July 2, 2011 -- To celebrate Independence Day, there will be quite a fireworks show on the National Mall in Washington, D.C. But in many other places, Americans will be denied their Fourth of July celebrations.
The summer has brought unusually dry weather to some parts of the country, creating fears that having fireworks celebrations would be just too dangerous.
"The chances of fires getting started are much greater when it's hot and exceptionally dry out," Accuweather broadcaster Jeannette Calle said.
With wildfires already blazing in Arizona and New Mexico, the bans on fireworks are spreading. In parts of Arizona, Alabama, Florida and Texas, nearly every county has said no fireworks.
"Across New Mexico, we have seen just how quickly fires can burn through our landscape and impact our communities," New Mexico Gov. Susana Martinez said. "I am asking New Mexicans to follow all state and local fireworks bans and restrictions and pull together to ensure a safe and celebratory Independence Day weekend."
But New Mexico's governor has limited power.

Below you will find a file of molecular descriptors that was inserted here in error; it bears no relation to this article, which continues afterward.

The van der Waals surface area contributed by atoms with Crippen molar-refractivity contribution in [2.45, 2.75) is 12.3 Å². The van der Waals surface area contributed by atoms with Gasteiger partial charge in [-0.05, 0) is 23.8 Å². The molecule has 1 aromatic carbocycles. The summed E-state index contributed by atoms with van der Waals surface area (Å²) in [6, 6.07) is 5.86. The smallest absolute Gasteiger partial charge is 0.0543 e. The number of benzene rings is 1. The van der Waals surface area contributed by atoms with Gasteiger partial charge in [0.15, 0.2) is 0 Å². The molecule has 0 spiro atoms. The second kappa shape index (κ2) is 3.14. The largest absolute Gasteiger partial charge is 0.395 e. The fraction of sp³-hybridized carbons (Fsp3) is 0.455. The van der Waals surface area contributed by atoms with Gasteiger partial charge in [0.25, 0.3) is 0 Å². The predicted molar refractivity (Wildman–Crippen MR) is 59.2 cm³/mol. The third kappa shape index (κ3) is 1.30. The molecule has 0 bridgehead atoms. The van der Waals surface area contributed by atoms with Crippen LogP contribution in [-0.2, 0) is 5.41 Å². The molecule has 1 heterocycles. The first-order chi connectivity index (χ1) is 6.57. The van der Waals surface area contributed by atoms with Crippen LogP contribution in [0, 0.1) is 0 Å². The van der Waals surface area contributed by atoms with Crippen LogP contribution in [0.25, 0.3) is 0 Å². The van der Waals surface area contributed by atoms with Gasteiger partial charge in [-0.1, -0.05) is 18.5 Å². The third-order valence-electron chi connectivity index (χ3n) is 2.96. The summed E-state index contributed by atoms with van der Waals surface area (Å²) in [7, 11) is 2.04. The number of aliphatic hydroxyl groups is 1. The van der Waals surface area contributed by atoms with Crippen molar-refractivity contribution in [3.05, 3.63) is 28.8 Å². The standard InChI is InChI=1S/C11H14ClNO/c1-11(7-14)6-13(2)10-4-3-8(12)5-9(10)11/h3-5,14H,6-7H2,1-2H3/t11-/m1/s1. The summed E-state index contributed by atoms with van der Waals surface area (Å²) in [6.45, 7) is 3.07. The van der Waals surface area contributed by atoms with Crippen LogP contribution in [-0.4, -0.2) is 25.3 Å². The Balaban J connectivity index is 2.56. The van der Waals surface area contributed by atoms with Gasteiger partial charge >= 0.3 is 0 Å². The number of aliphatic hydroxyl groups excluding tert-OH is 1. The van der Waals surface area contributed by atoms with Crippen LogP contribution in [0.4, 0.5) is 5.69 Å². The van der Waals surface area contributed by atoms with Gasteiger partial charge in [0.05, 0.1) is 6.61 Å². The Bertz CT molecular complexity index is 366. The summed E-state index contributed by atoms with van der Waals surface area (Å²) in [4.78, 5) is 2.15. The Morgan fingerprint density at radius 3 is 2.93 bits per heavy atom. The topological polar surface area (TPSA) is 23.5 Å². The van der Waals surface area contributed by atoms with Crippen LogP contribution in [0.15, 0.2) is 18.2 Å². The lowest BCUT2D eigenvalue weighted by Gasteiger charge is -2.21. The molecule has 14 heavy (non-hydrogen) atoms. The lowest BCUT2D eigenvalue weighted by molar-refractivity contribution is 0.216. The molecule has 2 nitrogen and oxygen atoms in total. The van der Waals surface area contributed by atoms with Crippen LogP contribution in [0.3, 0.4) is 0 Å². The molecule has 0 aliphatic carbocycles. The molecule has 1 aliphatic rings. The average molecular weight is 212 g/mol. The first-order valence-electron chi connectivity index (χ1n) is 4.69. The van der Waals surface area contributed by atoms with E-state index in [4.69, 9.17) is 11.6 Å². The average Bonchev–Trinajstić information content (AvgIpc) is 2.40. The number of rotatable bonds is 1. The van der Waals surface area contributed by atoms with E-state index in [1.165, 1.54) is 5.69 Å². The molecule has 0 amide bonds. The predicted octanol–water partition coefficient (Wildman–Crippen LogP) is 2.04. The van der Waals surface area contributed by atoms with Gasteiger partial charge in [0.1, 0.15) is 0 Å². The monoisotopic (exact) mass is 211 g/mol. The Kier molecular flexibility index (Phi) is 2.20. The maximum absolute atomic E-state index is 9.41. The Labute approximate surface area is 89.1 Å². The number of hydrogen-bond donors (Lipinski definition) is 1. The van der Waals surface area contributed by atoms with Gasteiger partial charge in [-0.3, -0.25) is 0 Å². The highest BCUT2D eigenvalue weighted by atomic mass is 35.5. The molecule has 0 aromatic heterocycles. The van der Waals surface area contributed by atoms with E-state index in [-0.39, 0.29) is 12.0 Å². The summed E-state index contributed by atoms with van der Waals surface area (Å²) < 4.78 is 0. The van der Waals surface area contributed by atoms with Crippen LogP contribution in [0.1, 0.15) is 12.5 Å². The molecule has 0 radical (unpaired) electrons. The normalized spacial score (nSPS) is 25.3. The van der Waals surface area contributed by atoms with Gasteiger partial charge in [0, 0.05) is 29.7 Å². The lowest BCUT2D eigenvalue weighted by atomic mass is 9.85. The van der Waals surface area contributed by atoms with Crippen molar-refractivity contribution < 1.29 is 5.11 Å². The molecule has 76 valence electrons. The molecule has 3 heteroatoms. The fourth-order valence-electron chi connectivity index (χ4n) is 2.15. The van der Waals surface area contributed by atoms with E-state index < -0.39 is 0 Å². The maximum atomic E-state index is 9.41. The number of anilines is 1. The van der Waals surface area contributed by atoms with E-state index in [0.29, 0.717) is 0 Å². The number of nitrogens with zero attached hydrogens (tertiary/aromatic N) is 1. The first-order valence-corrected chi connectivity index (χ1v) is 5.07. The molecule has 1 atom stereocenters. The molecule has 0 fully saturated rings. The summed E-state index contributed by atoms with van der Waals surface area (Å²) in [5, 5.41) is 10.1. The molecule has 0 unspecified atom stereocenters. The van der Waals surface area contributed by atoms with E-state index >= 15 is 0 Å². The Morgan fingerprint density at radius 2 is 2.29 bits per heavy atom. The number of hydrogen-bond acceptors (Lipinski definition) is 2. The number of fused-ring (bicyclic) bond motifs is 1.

"I ordered no fireworks used on state land," Martinez said. "That is the only authority I have as governor."
Martinez begged residents to forgo fireworks this year.
In Texas, where more than 3 million acres have been scorched, nearly every county has banned fireworks. This means that for the first time, 100,000 people in Austin who attend the free Austin Symphony Orchestra performance won't see fireworks explode because the show was cancelled.
"It's very disappointing for everybody here," said Don Hill, the director of communications for the Austin Symphony Orchestra.
But people aren't the only ones disappointed by the fireworks ban. It's also disappointing for those who make and sell fireworks, which is a half a billion dollar business.
"I think this year has to be one of the most stringent and most devastating for country and industry as a whole," said Julie Heckmann of the American Pyrotechnics Association.
But one Texas town, Amarillo, has come up with a solution to the problems: Instead of the usual pyrotechnics, the town will have a laser show instead.
"Something new, something different and something safe. And really celebrating a wonderful day," Amarillo National Bank Vice President William Ware said.
It's not just the fire hazard that is causing the lack of fireworks this year. For some cities, economic hardships are putting an end to their patriotic plans.
In Chicago, for example, the city will have its big fireworks show on the Fourth, but the show for the big annual food festival, Taste of Chicago, this weekend, has been cancelled because of budget worries.